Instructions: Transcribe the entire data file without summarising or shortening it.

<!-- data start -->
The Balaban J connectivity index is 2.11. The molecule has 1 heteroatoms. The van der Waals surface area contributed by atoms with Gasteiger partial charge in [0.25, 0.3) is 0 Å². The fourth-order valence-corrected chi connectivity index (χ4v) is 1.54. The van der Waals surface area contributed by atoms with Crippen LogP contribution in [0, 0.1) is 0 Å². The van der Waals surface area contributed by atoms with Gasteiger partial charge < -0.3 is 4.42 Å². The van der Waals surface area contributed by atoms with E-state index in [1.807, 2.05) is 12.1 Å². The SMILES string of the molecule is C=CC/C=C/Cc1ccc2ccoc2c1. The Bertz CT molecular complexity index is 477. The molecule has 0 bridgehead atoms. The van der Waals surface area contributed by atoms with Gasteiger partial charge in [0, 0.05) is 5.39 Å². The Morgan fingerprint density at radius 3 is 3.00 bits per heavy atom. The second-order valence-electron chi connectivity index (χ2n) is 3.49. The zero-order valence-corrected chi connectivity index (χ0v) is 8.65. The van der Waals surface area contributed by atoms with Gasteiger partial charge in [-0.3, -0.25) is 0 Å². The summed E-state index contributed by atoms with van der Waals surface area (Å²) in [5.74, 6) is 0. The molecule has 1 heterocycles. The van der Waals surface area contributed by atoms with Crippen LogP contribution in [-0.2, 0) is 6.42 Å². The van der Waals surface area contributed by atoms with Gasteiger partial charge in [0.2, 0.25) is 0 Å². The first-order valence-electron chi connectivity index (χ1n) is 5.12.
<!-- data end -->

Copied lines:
The Balaban J connectivity index is 2.11. The molecule has 1 heteroatoms. The van der Waals surface area contributed by atoms with Gasteiger partial charge in [0.25, 0.3) is 0 Å². The fourth-order valence-corrected chi connectivity index (χ4v) is 1.54. The van der Waals surface area contributed by atoms with Crippen LogP contribution in [0, 0.1) is 0 Å². The van der Waals surface area contributed by atoms with Gasteiger partial charge < -0.3 is 4.42 Å². The van der Waals surface area contributed by atoms with E-state index in [1.807, 2.05) is 12.1 Å². The SMILES string of the molecule is C=CC/C=C/Cc1ccc2ccoc2c1. The Bertz CT molecular complexity index is 477. The molecule has 0 bridgehead atoms. The van der Waals surface area contributed by atoms with Gasteiger partial charge in [0, 0.05) is 5.39 Å². The Morgan fingerprint density at radius 3 is 3.00 bits per heavy atom. The second-order valence-electron chi connectivity index (χ2n) is 3.49. The zero-order valence-corrected chi connectivity index (χ0v) is 8.65. The van der Waals surface area contributed by atoms with Gasteiger partial charge in [-0.3, -0.25) is 0 Å². The summed E-state index contributed by atoms with van der Waals surface area (Å²) in [5.74, 6) is 0. The molecule has 1 heterocycles. The van der Waals surface area contributed by atoms with Crippen LogP contribution in [-0.2, 0) is 6.42 Å². The van der Waals surface area contributed by atoms with Gasteiger partial charge in [0.2, 0.25) is 0 Å². The first-order valence-electron chi connectivity index (χ1n) is 5.12.